In this study, we demonstrated that ORC can cause false tumor recurrence in some patients due to delayed absorption. Tumor recurrence is not rare in patients who underwent surgery for NSCLC. About 40% of all tumor recurrences is isolated in distant metastases, while the remaining recurrences are local or combined (local and distant). The incidence of isolated local tumor recurrence after surgery has been reported to range between 6 and 28% and 20%-40% for stage I and stage II tumors, respectively. Unfortunately, in the case of local tumor recurrence or distant metastasis, treatment success is low and the median survival time is 8.1-18.7 months (7,8). There is no definitive consensus on the postoperative follow-up period and optimal imaging modality for patients after lung cancer surgery. The common tendency is that patients are followed up with thoraco-abdominal CT or PET/CT at intervals of 3-6 months in the first 2 years, postoperatively. In our department, postsurgical follow-up is performed out in accordance with the National Comprehensive Cancer Network guidelines (radiological follow-up is performed once every 3 months in the first 2 years and PET/CT is performed in the presence of suspected tumor recurrence). The time of local recurrence and distant metastasis after surgery are similar. Boyd et al. (7) reported that the mean durations of distant metastasis and local tumor recurrence were 12.5% and 13.6 months, respectively. However, in our study, the median time of false PET/CT positivity after surgery was 139 days. The possible reason for this difference may be that early radiological tumor recurrence tends to be false positives.

In lung cancer surgery, cellulose hemostatic agents, such as ORC, are placed to provide hemostasis, particularly in the subcarinal and paratracheal areas after lymph node dissection. It may also be necessary to place it in the posterior intercostal space in patients undergoing thoracotomy. ORC is a self-absorbable product and it completely dissolves within 2-4 weeks without causing an inflammatory reaction. However, the reabsorption time of ORC may be prolonged by some reasons, and it may cause inflammation in the localizations where it is placed, thus it may give the appearance of a false tumor recurrence in PET/CT (6,10). The presence of pneumonia or pleural infection in patients during the postoperative period may cause increased inflammation around the materials. Adjuvant treatments (chemotherapy and/or radiotherapy) may also have a similar effect. In our study, most of the patients (81.8%) had a history of adjuvant therapy, and postoperative infection was only considered as the cause of false PET/CT positivity in 2 cases. Some studies in the literature have reported that these agents have the appearance of an abscess on radiological imaging, and their unnecessary use may result in the mediastinal infection (6,10,11). In our series, there were no radiological findings of an abscess, and the histopathological results were incompatible with the infection. In addition, there was no case of mediastinitis related to the use of ORC during the study period.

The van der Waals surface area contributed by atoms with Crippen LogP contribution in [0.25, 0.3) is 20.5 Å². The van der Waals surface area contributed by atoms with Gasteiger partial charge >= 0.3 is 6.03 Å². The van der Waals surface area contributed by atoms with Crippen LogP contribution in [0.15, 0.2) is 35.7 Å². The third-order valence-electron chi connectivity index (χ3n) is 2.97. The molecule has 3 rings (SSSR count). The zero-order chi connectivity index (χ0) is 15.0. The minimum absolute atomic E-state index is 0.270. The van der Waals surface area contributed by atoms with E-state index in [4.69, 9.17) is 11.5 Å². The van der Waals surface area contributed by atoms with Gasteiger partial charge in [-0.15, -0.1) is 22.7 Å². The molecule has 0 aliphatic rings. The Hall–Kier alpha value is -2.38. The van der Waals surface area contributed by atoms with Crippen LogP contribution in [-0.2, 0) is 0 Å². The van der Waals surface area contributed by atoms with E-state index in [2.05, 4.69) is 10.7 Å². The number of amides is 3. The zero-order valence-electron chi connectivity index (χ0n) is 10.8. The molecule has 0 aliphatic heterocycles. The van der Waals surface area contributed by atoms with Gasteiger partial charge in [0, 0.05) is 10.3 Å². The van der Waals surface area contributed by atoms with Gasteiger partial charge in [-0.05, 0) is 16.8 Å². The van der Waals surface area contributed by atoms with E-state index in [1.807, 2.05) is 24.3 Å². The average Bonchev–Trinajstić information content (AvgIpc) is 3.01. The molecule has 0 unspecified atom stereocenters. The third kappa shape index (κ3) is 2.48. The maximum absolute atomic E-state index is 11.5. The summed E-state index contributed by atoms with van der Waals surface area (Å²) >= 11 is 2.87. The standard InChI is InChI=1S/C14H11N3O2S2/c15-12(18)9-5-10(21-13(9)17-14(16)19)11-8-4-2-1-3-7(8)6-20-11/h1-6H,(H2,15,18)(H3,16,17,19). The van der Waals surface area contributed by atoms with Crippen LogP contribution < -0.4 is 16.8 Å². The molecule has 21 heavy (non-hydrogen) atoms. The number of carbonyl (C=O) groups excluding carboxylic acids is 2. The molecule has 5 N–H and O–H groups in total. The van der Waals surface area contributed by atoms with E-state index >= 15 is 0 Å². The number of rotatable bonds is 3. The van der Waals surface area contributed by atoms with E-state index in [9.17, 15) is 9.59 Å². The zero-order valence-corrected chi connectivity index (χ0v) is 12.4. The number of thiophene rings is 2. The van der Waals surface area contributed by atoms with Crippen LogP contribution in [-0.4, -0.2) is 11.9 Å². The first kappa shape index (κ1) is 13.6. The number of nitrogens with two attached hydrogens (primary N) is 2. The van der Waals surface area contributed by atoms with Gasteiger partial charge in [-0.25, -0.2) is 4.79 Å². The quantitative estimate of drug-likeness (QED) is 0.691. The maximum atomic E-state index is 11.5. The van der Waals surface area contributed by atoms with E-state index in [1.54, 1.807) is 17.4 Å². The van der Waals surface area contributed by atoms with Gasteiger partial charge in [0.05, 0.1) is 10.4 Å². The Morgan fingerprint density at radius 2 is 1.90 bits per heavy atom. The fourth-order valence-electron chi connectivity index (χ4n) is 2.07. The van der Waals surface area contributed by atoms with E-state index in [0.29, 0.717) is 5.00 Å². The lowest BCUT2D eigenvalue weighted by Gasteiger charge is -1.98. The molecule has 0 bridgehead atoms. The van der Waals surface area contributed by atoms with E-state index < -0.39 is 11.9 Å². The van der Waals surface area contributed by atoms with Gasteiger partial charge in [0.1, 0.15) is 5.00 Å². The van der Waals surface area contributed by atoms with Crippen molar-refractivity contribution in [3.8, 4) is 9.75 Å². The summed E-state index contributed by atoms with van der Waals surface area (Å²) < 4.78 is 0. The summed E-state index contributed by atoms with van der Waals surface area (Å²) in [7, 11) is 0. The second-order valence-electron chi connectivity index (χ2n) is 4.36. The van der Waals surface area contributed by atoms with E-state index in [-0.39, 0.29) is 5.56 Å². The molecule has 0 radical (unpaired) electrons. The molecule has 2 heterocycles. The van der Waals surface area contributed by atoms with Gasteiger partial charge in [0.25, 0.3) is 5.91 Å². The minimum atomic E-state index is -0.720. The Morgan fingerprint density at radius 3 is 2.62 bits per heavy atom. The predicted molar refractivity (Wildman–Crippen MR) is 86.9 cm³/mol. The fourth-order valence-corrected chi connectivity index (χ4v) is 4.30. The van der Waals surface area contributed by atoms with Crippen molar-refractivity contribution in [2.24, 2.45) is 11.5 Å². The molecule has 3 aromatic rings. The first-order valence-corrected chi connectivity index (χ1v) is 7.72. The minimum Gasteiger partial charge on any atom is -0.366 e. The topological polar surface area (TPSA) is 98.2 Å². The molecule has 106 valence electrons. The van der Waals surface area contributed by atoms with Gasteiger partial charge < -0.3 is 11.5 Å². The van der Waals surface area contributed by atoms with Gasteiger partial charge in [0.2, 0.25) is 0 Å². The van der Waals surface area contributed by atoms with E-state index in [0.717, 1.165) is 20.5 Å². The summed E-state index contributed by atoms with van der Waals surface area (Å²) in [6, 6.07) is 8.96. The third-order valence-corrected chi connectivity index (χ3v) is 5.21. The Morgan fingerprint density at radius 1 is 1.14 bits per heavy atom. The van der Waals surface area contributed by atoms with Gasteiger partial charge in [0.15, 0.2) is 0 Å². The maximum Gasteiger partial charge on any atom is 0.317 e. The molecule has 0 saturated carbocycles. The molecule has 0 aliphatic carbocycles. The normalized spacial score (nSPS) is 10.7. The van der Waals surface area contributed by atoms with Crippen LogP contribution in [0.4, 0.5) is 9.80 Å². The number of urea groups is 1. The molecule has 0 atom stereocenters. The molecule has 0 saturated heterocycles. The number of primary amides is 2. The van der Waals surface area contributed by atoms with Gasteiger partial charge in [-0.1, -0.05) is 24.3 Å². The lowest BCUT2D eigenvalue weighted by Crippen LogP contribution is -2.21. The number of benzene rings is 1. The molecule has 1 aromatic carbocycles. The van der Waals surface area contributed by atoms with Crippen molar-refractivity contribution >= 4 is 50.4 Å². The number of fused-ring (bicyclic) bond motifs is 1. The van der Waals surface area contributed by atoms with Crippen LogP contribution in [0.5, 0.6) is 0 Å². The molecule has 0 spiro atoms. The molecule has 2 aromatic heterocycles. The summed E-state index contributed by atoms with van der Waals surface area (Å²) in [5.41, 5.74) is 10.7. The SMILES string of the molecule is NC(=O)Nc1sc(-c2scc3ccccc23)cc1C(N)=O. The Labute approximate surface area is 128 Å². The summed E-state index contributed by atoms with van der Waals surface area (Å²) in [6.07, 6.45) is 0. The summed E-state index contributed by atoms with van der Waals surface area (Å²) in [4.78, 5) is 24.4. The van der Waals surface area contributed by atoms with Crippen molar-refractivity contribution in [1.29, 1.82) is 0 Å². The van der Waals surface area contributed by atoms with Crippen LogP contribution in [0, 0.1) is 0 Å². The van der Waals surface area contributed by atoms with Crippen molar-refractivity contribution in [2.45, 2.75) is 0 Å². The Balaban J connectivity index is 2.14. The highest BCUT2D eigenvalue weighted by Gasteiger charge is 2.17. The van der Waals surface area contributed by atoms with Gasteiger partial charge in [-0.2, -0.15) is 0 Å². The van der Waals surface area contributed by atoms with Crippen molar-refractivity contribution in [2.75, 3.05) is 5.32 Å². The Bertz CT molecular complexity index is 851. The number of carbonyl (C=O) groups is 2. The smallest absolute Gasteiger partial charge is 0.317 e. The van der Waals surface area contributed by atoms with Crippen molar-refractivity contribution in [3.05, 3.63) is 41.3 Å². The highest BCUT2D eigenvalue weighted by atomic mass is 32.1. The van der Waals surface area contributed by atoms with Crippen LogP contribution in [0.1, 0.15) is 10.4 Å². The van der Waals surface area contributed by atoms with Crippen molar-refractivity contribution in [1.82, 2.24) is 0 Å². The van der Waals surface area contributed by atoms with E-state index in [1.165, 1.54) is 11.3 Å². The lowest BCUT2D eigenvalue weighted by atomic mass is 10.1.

Study Limitations

This study had some limitations. It is a retrospective, single-center study, and it included few patients. Thus, we could not determine whether there were any correlations between false tumor recurrence and some variables, such as smoking habit, adjuvant/neoadjuvant treatment regimens, and tumor histopathology. However, this study may be deemed a preliminary report that may inspire researchers to conduct multicenter studies with many patients.


Surgeons should specify whether using ORC and its localization in the surgical notes of patients undergoing pulmonary resections for lung cancer. False tumor recurrence should be considered when radiologic early tumor recurrence is detected in the postsurgical follow-up, particularly in patients receiving adjuvant therapy and those with a history of postoperative infection. Thus, unnecessary treatment and re-surgical interventions can be prevented.


Ethics Committee Approval: Gazi University Ethics Committee (no: 91610558-604.01.02, research code no: 2020-366). Informed Consent: An informed consent form was obtained from the patients or their relatives included in the study.

Peer-review: Externally peer-reviewed.

Authorship Contributions

Surgical and Medical Practices:M.S., A.Ç., N.Y.D., G.A., İ.C.K., Concept: M.S., A.Ç., M.Ş.T., D.Ö., I.A., O.Y., N.Y.D., G.A., İ.C.K., A.İ.T., U.A., Design: M.S., A.Ç., M.Ş.T., D.Ö., I.A., O.Y., N.Y.D., G.A., İ.C.K., A.İ.T., U.A., Data Collection or Processing: M.S., A.Ç., M.Ş.T., D.Ö., I.A., O.Y., N.Y.D., G.A., İ.C.K., A.İ.T., U.A., Analysis or Interpretation: M.S., A.Ç., M.Ş.T., D.Ö., I.A., O.Y., N.Y.D., G.A., İ.C.K., A.İ.T., U.A., Literature Search: M.S., A.Ç., I.A., O.Y., Writing: M.S., A.Ç., O.Y.

Conflict of Interest: No conflict of interest was declared by the authors.

Financial Disclosure: The authors declared that this study has received no financial support.